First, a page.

quantum agent-list

This will bring back output like the following screenshot when everything is running correctly:

Screenshot_734

Checking OpenStack Block Storage (Cinder)

To check the status of the OpenStack Block Storage service, Cinder, you can use the following commands:

Use the following command to check if Cinder is running:

ps -ef | grep cinder

This command produces output like the following screenshot:

Screenshot_735

Use the following command to check if iSCSI target is listening:

netstat -anp | grep 3260

This command produces output like the following:

tcp 0 0 0.0.0.0:3260 0.0.0.0:* LISTEN 10236/tgtd

Use the following command to check that the Cinder API is listening on the network:

netstat -an | grep 8776

This command produces output like the following:

tcp                    0 0.0.0.0:8776                       0.0.0.0:*                 LISTEN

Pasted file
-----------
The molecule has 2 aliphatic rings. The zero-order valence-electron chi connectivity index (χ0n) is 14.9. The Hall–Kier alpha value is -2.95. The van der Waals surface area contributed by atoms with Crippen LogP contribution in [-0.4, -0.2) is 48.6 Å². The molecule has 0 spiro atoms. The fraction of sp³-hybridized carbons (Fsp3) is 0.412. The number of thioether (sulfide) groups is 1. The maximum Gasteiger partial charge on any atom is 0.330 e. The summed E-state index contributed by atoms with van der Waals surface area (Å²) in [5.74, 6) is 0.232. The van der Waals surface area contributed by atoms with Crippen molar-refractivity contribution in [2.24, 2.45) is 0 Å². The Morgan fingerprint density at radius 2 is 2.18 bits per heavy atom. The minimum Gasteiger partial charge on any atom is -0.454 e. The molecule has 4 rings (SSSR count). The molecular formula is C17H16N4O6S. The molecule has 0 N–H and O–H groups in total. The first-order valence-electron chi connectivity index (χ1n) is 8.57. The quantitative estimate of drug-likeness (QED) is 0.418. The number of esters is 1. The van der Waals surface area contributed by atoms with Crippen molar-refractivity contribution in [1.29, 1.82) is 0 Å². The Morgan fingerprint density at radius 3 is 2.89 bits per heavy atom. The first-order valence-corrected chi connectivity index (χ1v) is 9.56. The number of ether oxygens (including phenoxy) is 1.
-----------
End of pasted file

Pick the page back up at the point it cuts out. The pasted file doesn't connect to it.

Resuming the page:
To validate the operation of the Cinder service, if all of the above is functional, you can try to list the volumes Cinder knows about using the following:

cinder list

This produces output like the following:

Screenshot_736

Checking OpenStack Object Storage (Swift)

The OpenStack Object Storage service, Swift, has a few built-in utilities that allow us to check its health. To do so, log into your Swift node and run the following commands:

Use the following command for checking the Swift Service

Using Swift Stat:

swift stat

This produces output like the following:

Screenshot_737

Using PS:

Note

There will be a service for each configured container, account, object-store.

ps -ef | grep swift

This should produce output like the following screenshot:

Screenshot_738

Use the following command for checking the Swift API:

ps -ef | grep swift-proxy

This should produce the following screenshot:

Screenshot_739

Use the following command for checking if Swift is listening on the network:

netstat -anlp | grep 8080

This should produce output like the following:

tcp 0 0 0.0.0.0:8080 0.0.0.0:* LISTEN 9818/python

How it works…

We have used some basic commands that communicate with OpenStack services to show that they’re running. This elementary level of checking helps with troubleshooting our OpenStack environment better.